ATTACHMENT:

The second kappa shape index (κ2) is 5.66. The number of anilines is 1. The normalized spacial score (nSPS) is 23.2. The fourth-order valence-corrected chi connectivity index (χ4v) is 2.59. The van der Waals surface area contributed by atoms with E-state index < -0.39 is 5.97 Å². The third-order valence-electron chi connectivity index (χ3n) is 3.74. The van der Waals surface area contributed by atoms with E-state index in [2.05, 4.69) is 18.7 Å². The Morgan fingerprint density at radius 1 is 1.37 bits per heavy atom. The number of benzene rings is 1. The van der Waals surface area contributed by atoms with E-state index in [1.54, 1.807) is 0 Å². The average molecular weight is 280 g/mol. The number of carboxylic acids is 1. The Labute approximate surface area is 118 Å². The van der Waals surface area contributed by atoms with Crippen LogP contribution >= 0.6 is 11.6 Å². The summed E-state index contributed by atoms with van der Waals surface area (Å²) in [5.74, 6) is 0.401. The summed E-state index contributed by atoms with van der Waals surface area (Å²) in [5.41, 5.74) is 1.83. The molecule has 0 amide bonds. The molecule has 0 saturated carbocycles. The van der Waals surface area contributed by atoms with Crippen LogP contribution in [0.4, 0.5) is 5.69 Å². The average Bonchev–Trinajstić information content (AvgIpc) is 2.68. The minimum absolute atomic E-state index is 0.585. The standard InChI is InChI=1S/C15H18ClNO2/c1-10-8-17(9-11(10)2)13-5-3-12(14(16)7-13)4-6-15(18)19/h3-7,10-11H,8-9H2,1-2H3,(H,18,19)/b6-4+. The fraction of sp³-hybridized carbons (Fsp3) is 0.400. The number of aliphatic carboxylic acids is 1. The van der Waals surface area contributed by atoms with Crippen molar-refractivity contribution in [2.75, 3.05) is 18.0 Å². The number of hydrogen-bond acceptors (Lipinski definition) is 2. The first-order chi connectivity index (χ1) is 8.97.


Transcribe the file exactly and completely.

The second kappa shape index (κ2) is 5.66. The number of anilines is 1. The normalized spacial score (nSPS) is 23.2. The fourth-order valence-corrected chi connectivity index (χ4v) is 2.59. The van der Waals surface area contributed by atoms with E-state index < -0.39 is 5.97 Å². The third-order valence-electron chi connectivity index (χ3n) is 3.74. The van der Waals surface area contributed by atoms with E-state index in [2.05, 4.69) is 18.7 Å². The Morgan fingerprint density at radius 1 is 1.37 bits per heavy atom. The number of benzene rings is 1. The van der Waals surface area contributed by atoms with E-state index in [1.54, 1.807) is 0 Å². The average molecular weight is 280 g/mol. The number of carboxylic acids is 1. The Labute approximate surface area is 118 Å². The van der Waals surface area contributed by atoms with Crippen LogP contribution >= 0.6 is 11.6 Å². The summed E-state index contributed by atoms with van der Waals surface area (Å²) in [5.74, 6) is 0.401. The summed E-state index contributed by atoms with van der Waals surface area (Å²) in [5.41, 5.74) is 1.83. The molecule has 0 amide bonds. The molecule has 0 saturated carbocycles. The van der Waals surface area contributed by atoms with Crippen LogP contribution in [0.4, 0.5) is 5.69 Å². The average Bonchev–Trinajstić information content (AvgIpc) is 2.68. The minimum absolute atomic E-state index is 0.585. The standard InChI is InChI=1S/C15H18ClNO2/c1-10-8-17(9-11(10)2)13-5-3-12(14(16)7-13)4-6-15(18)19/h3-7,10-11H,8-9H2,1-2H3,(H,18,19)/b6-4+. The fraction of sp³-hybridized carbons (Fsp3) is 0.400. The number of aliphatic carboxylic acids is 1. The van der Waals surface area contributed by atoms with Crippen molar-refractivity contribution in [2.75, 3.05) is 18.0 Å². The number of hydrogen-bond acceptors (Lipinski definition) is 2. The first-order chi connectivity index (χ1) is 8.97.